Blog / 14 Jun 2017

#Newsfeed: Facebook tests expansion of Groups feature; Instagram’s archive feature goes live; Boycotting brands are back on YouTube



Plus the one product Spotify won’t be backing any more.


It looks like Facebook Groups will be the next focus of the social media platform, with The Telegraph reporting a Groups section in the Facebook smartphone app currently being tested. A new Groups tab at the bottom of the Facebook iPhone app, appearing in between Settings and Notifications, has appeared in recent days for some users, and prominently features a “Discover” page for finding new communities via categories such as “Funny”, “Food” and “Sport”.

See the test in action here.


Twitter today is rolling out a new feature that will allow businesses to add buttons inside their direct message conversations (aka the good type of Twitter bot) designed to encourage customers to carry out an action rather than a simple like or retweet. Options include visiting a website, following the business’s Twitter account, or starting a chat with another account the business runs, and businesses can add up to three buttons to their messages.

Read more about this story here.


Ever wanted to clean up an Instagram account without deleting content that’s already been engaged with? Well Instagram’s “Archive” feature has finally been rolled out to everyone, so you can start hiding those photos from today. You can archive any photo or video on your profile by tapping the “…” three-dots button in the top right of the post, then selecting “archive”. After being archived, these posts move into a special section of the app located at the top right corner of your profile.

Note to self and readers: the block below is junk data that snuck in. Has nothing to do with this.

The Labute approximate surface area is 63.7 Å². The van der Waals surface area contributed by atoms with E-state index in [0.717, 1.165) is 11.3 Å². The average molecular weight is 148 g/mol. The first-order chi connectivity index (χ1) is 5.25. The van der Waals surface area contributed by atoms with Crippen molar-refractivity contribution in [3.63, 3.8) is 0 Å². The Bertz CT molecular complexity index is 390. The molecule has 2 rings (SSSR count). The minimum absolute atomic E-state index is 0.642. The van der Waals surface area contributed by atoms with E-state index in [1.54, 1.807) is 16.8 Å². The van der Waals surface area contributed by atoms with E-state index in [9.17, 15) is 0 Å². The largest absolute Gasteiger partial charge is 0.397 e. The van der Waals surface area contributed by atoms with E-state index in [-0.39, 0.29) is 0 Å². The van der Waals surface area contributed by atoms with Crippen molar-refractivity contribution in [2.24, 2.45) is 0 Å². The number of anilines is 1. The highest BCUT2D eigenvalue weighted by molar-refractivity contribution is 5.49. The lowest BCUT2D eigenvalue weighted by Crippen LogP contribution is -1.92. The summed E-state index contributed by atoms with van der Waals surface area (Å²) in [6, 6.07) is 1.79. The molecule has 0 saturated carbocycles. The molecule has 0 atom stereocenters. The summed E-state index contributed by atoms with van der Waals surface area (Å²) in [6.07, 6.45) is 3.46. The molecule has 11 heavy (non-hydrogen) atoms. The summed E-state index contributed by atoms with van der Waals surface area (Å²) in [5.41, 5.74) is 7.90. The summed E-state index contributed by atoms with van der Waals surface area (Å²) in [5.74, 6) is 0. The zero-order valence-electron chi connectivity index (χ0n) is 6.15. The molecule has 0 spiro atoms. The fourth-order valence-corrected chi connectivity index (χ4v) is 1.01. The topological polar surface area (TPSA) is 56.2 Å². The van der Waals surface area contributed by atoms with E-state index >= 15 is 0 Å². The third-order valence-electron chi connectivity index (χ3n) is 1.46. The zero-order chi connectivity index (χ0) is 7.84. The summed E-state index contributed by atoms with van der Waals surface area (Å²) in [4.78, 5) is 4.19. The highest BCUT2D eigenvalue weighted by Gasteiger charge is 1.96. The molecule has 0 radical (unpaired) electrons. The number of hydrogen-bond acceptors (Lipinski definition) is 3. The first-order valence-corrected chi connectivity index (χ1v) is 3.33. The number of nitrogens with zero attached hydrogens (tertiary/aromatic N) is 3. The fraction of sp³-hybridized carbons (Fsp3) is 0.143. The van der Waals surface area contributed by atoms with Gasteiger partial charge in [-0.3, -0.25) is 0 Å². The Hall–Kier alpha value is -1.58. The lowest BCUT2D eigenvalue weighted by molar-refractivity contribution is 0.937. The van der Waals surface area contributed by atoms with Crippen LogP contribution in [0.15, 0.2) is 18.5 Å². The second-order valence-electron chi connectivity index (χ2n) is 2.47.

Read more about this story here and the official statement from Instagram here.


Speaking with Variety to mark his one-year anniversary with the company, Spotify’s global head of creator services Troy Carter has made one thing very clear – don’t expect anymore timed exclusives on the platform. “Exclusive audio content, specifically with albums, is not within our playbook.  I think people have learned over the last six months that it’s bad for the music industry, it’s not that great for artists because they can’t reach the widest possible audience, and it’s terrible for consumers,” he explained. “If you wake up in the morning and your favourite artist isn’t on the service that you’re paying ten dollars a month for, sooner or later you lose faith in the subscription model.”

Read a summary of the interview here or enjoy the whole thing in full here.


Although a slew of advertisers made a fuss about pulling their ads off YouTube, many ads from these brands are still popping up there. In a story by Digiday, it’s been revealed that ad spend on YouTube has remained pretty stable over the period, despite the controversy. “It was more of a blip, and most advertisers have been convinced by YouTube’s new filtering tools that should head off most, but never all, of these situations,” Joel Espelien, an analyst at video research firm The Diffusion Group, told Digiday.

Read more about this lacklustre boycott here.



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